The doctors in the scheme were paid by Mofid, Rydberg, and Leyla Nourian to refer patients to the Pharmacies and to encourage prescriptions for compound drugs. Payments were presented as loans in effort to conceal their purpose as a kickback for sending prescriptions to the pharmacies. James Noryian is alleged to have also paid doctors make unnecessary and excessive prescriptions through payments, free rent, and by other means.

Dr. Taba allegedly allowed James Noryian and employees from Ability to work with Dr. Taba’s staff to fill out prescriptions for the compound drugs, to stamp Dr. Taba’s signature on the prescriptions, and to then follow up with patients to encourage them to obtain prescriptions from the Pharmacies. Additionally, Dr. Taba allegedly instructed his employees to review the patient schedule each day and to write prescriptions for compound drugs for each patient. Each prescription was identical and not specifically tailored to any individual’s needs. Dr. Taba allegedly received payment for his participation in the scheme.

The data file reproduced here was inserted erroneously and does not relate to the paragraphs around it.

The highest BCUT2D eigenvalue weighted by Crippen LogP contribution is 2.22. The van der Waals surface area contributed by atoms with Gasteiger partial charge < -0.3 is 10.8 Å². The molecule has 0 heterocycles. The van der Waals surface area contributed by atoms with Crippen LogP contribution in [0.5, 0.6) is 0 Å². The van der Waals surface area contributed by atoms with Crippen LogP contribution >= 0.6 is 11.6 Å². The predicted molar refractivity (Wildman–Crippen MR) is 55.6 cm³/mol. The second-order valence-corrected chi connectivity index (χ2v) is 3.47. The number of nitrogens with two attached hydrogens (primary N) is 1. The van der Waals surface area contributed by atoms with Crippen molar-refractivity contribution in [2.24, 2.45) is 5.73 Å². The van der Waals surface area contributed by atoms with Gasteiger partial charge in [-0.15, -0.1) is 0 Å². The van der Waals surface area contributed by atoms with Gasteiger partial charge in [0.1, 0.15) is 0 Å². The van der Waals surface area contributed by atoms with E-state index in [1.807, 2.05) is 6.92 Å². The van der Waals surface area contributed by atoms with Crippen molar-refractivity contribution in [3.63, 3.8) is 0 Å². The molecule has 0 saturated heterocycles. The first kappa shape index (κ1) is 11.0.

Dr. Benson allegedly enjoyed a rent-free office as well as other inducements and payments courtesy of James Noryian. In exchange, Dr. Benson wrote prescriptions for compound drugs – whether the patients needed the drugs or not – and referred patients to the Pharmacies.

Dr. Williams allegedly wrote prescriptions for wound and scar medications even though the patients had not had surgery. Additionally, Dr. Williams is alleged to have written prescriptions with the intent that refills be automatic, and to have received prefilled out prescription forms from James Noryian. The indictment alleges that Dr. Williams alone was responsible for $90 million in prescriptions being billed to the federal workers’ comp program.

The indictment is just the first step in the process toward trial. We’ll keep you posted on the outcome.

Article of Faith